# Code Examples

## Table of Contents

This section contains code examples for using Spot. This is a work in progress. Feel free to send suggestions of small tasks you would like to see illustrated here.

If you have difficulties compiling the C++ examples, check out these instructions.

Reading the concepts page might help if you are not familiar with some of the objects or concepts used here.

## Examples with Shell, Python, and C++

All the following pages show how to perform the same task using the three interfaces supported by Spot: shell commands, Python, or C++.

- Parsing and Printing LTL Formulas
- Relabeling Formulas
- Testing the equivalence of two LTL formulas
- Translating an LTL formula into a never claim
- Translating an LTL formula into a monitor
- Working with LTL formulas with finite semantics
- Converting a never claim into HOA
- Converting Rabin (or Other) to Büchi, and simplifying it
- Removing alternation

## Examples in Python and C++

- Constructing and transforming formulas
- Custom print of an automaton
- Creating an automaton by adding states and transitions
- Creating an alternating automaton by adding states and transitions
- Iterating over alternating automata
- Creating an explicit Kripke structure
- Using the
`bdd_dict`

to associate atomic proposition to BDD variables, or allocate anonymous BDD variables (advanced)

## Examples in C++ only

## Examples in Python only

In directory `python/tests`

, the Spot tarball contains a small
collection of IPython notebooks. As the name of the directory implies,
these are part of the test suite for the Python bindings, however they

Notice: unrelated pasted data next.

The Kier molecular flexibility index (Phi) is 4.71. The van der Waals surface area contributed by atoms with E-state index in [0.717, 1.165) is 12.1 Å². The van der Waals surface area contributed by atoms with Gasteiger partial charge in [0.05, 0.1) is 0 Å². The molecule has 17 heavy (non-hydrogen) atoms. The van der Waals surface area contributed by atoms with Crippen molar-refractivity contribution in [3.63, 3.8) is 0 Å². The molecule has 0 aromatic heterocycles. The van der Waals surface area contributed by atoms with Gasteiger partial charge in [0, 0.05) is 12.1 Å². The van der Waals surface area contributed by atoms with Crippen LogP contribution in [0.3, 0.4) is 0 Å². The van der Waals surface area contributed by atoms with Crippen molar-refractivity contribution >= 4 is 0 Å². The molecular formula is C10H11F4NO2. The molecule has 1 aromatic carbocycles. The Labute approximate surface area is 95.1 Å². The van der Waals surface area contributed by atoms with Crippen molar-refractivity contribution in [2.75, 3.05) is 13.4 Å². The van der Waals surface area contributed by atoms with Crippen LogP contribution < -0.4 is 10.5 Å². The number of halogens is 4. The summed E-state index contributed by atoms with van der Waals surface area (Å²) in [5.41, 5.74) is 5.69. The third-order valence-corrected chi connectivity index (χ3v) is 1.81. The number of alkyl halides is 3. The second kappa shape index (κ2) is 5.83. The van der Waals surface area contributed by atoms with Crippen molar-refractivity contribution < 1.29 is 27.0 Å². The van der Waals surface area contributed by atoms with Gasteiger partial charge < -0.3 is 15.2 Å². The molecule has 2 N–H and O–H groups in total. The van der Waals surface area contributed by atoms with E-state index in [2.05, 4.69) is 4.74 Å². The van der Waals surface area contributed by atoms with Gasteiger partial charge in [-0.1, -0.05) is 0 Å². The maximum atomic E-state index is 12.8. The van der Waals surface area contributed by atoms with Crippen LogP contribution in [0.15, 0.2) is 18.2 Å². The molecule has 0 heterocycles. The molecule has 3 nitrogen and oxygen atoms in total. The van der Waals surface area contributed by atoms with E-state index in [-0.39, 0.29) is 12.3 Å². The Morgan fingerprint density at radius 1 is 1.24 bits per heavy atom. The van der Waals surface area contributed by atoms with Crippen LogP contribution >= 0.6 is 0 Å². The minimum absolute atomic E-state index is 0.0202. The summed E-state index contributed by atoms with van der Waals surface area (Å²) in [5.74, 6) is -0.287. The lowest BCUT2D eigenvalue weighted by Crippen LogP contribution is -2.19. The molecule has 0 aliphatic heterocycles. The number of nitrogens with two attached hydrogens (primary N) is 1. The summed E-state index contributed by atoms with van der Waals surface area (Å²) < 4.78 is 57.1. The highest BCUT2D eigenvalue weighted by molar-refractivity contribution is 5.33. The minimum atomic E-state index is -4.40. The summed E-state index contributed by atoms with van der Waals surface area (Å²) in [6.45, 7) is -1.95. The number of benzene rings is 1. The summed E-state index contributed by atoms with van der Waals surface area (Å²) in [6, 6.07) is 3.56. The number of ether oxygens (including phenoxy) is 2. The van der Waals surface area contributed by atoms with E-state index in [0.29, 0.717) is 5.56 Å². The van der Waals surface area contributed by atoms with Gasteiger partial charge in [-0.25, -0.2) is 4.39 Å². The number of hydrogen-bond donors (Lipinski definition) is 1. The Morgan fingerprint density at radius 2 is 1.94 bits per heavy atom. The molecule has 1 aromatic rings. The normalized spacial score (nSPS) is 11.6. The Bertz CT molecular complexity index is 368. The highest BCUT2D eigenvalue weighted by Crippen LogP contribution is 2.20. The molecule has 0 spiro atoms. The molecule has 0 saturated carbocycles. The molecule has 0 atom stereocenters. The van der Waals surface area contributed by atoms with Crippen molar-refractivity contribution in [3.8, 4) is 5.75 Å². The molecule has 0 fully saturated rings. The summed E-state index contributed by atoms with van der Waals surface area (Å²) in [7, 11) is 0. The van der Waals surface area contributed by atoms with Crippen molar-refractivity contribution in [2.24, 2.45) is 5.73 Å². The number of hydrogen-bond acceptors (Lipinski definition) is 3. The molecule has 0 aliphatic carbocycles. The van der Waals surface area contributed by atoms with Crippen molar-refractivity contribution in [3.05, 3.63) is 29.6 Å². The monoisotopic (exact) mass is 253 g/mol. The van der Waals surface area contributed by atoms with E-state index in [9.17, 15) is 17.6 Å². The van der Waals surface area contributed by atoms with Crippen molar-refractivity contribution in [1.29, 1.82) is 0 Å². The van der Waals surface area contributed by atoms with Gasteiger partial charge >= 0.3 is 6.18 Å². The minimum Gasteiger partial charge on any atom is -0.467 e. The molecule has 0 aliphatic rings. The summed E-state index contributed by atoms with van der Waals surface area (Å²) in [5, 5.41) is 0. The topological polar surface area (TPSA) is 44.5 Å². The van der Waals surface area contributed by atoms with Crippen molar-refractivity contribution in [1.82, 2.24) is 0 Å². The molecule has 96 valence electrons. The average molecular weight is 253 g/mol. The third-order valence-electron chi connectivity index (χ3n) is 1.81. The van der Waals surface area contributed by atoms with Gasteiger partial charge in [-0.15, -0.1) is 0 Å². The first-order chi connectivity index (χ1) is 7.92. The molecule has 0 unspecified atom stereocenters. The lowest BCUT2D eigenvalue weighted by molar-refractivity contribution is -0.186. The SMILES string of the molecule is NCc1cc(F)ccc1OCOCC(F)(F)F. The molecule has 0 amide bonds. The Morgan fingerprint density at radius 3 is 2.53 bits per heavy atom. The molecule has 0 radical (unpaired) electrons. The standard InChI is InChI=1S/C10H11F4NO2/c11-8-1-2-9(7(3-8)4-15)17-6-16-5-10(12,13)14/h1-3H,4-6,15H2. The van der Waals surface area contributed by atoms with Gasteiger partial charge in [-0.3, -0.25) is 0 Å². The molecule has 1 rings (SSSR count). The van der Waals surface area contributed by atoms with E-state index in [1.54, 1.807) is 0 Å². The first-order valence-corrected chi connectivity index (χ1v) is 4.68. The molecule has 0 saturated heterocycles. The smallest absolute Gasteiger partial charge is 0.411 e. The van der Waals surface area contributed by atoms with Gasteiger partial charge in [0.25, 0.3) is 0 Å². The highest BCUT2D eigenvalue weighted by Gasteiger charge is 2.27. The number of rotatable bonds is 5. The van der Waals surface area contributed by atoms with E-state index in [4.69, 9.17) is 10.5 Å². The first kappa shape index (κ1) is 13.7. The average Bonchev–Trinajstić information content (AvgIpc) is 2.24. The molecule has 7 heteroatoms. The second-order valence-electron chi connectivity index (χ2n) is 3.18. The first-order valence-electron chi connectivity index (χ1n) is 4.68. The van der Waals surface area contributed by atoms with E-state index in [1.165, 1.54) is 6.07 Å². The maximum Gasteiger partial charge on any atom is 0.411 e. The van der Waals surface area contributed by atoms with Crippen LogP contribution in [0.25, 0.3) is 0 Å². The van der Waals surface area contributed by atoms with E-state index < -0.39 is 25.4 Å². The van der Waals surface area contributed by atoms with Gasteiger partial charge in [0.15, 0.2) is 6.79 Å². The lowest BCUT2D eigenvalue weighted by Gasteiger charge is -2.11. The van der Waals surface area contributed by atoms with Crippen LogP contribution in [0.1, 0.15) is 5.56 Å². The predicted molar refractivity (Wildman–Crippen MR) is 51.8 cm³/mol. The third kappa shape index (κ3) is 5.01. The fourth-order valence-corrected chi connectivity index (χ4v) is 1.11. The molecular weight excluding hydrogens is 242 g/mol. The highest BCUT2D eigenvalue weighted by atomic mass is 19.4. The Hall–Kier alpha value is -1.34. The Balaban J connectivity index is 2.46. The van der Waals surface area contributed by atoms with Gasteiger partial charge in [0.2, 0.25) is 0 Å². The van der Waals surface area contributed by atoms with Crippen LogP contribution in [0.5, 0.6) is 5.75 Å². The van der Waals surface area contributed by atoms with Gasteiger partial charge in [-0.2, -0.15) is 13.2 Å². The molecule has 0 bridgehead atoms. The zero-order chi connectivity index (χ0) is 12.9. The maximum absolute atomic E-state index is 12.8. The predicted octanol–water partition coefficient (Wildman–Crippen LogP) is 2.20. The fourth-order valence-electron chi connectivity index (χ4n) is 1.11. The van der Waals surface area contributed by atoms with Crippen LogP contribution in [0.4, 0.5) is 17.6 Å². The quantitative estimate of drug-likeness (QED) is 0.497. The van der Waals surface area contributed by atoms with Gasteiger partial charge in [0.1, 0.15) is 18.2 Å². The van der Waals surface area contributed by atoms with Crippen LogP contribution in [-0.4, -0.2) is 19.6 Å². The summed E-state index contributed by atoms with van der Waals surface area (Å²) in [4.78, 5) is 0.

can be interesting to look at if you want to see more code examples.

For convenience, the following links offer static HTML renderings of these notebooks, but we strongly suggest interactively evaluating the real notebooks instead.

`formulas.ipynb`

covers the basics of LTL/PSL formula parsing and printing, with some light operations`automata.ipynb`

covers translation from formulas to automata, automata printing, and some lights transformations`automata-io.ipynb`

shows how to save and read automata from files`randaut.ipynb`

shows a simple case where the`randaut`

commands generated random automata, which are displayed in a table before and after acceptance simplification`accparse.ipynb`

exercises the acceptance condition parser`acc_cond.ipynb`

documents the interface for manipulating acceptance conditions`contains.ipynb`

demonstrates containment checks between formulas or automata`parity.ipynb`

documents algorithms for manipulating parity automata in Python`product.ipynb`

shows how to re-implement the product of two automata in Python`randltl.ipynb`

demonstrates a Python-version of`randltl`

`gen.ipynb`

show how to generate families of LTL formulas (as done in`genltl`

) or automata (`genaut`

)`decompose.ipynb`

illustrates the`decompose_strength()`

,`decompose_acc_scc()`

and`decompose_scc()`

functions`testingaut.ipynb`

shows the steps necessary to build a testing automaton`ltsmin-dve.ipynb`

loading a DiVinE model using the LTSmin interface.`ltsmin-pml.ipynb`

loading a Promela model using the LTSmin interface.`word.ipynb`

example for the`twa_run`

and`twa_word`

classes.`highlighting.ipynb`

shows how to highlight states or edges in automata.`atva16-fig2a.ipynb`

first example from our ATVA'16 tool paper.`atva16-fig2b.ipynb`

second example from our ATVA'16 tool paper.`alternation.ipynb`

examples of alternating automata.`stutter-inv.ipynb`

working with stutter-invariant formulas properties.`satmin.ipynb`

Python interface for SAT-based minimization of deterministic ω-automata.`twagraph-internals.ipynb`

Inner workings of the`twa_graph`

class.